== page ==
Instead of flipping crypto, the younger Warwick tapped into his taste for burgers in 2016 to create the Burger Collective, described as an “app made for burger lovers” that hosted reviews and discounts to nearby restaurants. With 200,000 users, the app experienced initial success and an imminent integration with DoorDash, before the COVID-19 pandemic caused restaurants to close for in-person dining. “Our product was all about going to the store,” Warwick explains regarding why the company had to wind down in May 2021 after running out of money.
It was while his burger app was beginning to fail that Kain peer-pressured him “to get back into crypto,” even loaning him $100,000 to do so. “I ended up making a whole bunch of money — 10x in six months,” Warwick recalls. In June 2020, he had the fortune of learning about the play-to-earn game Axie Infinity, which fascinated him.
“They branded it as a Pokémon-like game, and I am an avid Pokémon fan,” he notes regarding the initial appeal, which led him down a rabbit hole of learning about NFTs, upon which the game was based. Describing himself as a gamer, Warwick came to the view that “this is exactly what the mainstream gaming world has been asking for decades.”
“What if we made a AAA Fortnite-like title? That’s exactly what gamers have been wanting!” Warwick opined, a realization followed by what he describes as “a couple of weeks” of deeper research into the technology and possible game functions.
What goes into designing a game? Designing game characters seems like a natural place to begin, so Warwick went to work to convince his more artistically inclined brother Grant to help out with design. Getting Grant on board was no easy task, however.
“Nah man, I won’t go into crypto — it’s all scams, so I can’t put reputation on the line,” Kieran recalls of his brother’s protests. He eventually relented and agreed to design five characters.
Five designed characters do not a game make. Though Warwick imagined himself capable of raising money and running the business side of things, he knew little about how to build a game — a task that involves much more than mere artistic design.
The answer came in the form of yet another member of the Warwick clan, Aaron. He’s an accomplished game designer and was next in line to join the team. Aaron brought new ideas to the table, preferring “more team fight tactics, League of Legends-style.”
“Being brothers, we just couldn’t agree on game mechanics — we were arguing for 2–3 days until Aaron designed a beta version. That’s how Illuvium came about.”
“We’re a game with Crypto elements rather than gamified crypto. The result of that gaming DNA is high quality gameplay that feels no different to the best of traditional gaming,” Warwick explains regarding the resulting first-hand gaming experience.
How to earn
There are a number of ways by which players can earn while playing Illuvium. The first of these is through capturing Illuvials in the wilderness, which can later be sold for a profit. This process is not without expenses, however, as players must expend in-game “Fuel” to travel into a specific region where Illuvials might be present and, upon encountering one, expend a shard in order to facilitate the capture. There are several tiers of shards, which cost progressively more, and the capture of a highly ranked Illuvial with a low-level shard is statistically unlikely. “Fuel is what powers the entire economy in Illuvium,” he says.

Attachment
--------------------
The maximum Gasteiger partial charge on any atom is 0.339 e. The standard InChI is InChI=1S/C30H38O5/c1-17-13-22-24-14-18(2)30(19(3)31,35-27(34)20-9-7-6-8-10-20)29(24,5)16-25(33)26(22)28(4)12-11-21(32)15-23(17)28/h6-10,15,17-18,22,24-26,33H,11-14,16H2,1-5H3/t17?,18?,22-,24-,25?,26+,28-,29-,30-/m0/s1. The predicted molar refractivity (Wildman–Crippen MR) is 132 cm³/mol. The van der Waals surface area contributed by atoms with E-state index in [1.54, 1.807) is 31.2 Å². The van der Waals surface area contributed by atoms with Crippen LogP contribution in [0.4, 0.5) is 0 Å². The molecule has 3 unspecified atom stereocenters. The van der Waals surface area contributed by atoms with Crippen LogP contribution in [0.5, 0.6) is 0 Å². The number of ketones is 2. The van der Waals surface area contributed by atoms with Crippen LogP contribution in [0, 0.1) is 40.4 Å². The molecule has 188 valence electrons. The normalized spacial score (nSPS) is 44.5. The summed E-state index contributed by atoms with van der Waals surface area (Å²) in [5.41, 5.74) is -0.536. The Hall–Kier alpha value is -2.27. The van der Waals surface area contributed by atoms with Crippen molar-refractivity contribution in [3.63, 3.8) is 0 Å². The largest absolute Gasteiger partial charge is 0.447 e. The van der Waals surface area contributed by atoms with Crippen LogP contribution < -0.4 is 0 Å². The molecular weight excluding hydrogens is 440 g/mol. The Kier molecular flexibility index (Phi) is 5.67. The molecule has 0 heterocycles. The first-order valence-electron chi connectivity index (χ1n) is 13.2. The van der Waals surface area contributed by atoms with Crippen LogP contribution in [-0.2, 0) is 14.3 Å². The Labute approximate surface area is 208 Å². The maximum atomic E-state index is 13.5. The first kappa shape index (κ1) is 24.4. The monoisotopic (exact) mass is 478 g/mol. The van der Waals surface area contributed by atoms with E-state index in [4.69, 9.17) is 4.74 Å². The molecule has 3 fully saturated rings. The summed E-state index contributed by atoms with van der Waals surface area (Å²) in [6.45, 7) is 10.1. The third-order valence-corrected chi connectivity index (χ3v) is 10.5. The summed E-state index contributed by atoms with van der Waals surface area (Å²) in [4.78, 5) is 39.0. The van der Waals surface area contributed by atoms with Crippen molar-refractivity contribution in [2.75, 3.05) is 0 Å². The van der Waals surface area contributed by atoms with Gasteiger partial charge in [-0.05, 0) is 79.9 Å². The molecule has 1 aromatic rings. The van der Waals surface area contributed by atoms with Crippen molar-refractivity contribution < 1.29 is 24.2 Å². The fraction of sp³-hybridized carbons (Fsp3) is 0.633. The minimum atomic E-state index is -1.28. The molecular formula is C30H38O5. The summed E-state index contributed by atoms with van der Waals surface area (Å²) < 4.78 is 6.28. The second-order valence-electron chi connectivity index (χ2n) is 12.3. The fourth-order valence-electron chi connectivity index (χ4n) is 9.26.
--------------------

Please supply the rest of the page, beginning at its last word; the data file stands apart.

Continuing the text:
There is also Illuvium Zero, a “mobile companion game,” which Warwick describes as a “city builder with NFT land.” Owners of the land can earn Fuel, which is linked to the Illuvium economy as an integral resource needed to effectively play the game. According to Warwick, land owners make 5% of in-game revenue in this manner. As of writing, the cheapest individual land plots trade for close to 1,000 USDT on the in-game marketplace.
Ranked battles are a driver of the demand of captured Illuvials, where they can be battled in order to climb the leaderboards and earn ILV governance tokens, of which 1 million are set aside as rewards for achievements such as tournaments. In these cases, the DAO that governs the game takes a small percentage. With a market capitalization north of $100 million, ILV sits in the top 200 cryptocurrencies. In addition to the governance-focused ILV token, which is in some ways comparable to Axie Infinity’s AXS token in terms of function, there is sILV2.
“SILV2 is our in-game currency, but it’s finite as well,” Warwick says, explaining these tokens are commonly used to buy the all-important Fuel. The “2” in the name is the result of a January 2022 incident, in which the currency was exploited by a hacker just prior to launch.
“Their plan was to wait until the game started and have an unlimited amount of SLV,” Warwick explains, saying that the brothers decided to relaunch the token and make victims whole by personally putting up about $450,000. It was really Warwick’s money, however, as “the other guys aren’t liquid yet, but they said they’ll pay me back,” he says.
Warwick has a wider vision for the future of blockchain gaming.
“I think most games will migrate to Web3,” he says with confidence, explaining that the advantages of the new paradigm that is “giving power back to the players” are so numerous as to make it a necessary upgrade due to consumer demand. Unlike in most mainstream games where players cannot generally sell their in-game items or monetize their achievements, Web3 gaming means that “consumers have a choice.”
“It’s the beginning of a new cycle, and consumers will have the power in this 10–20-year period.”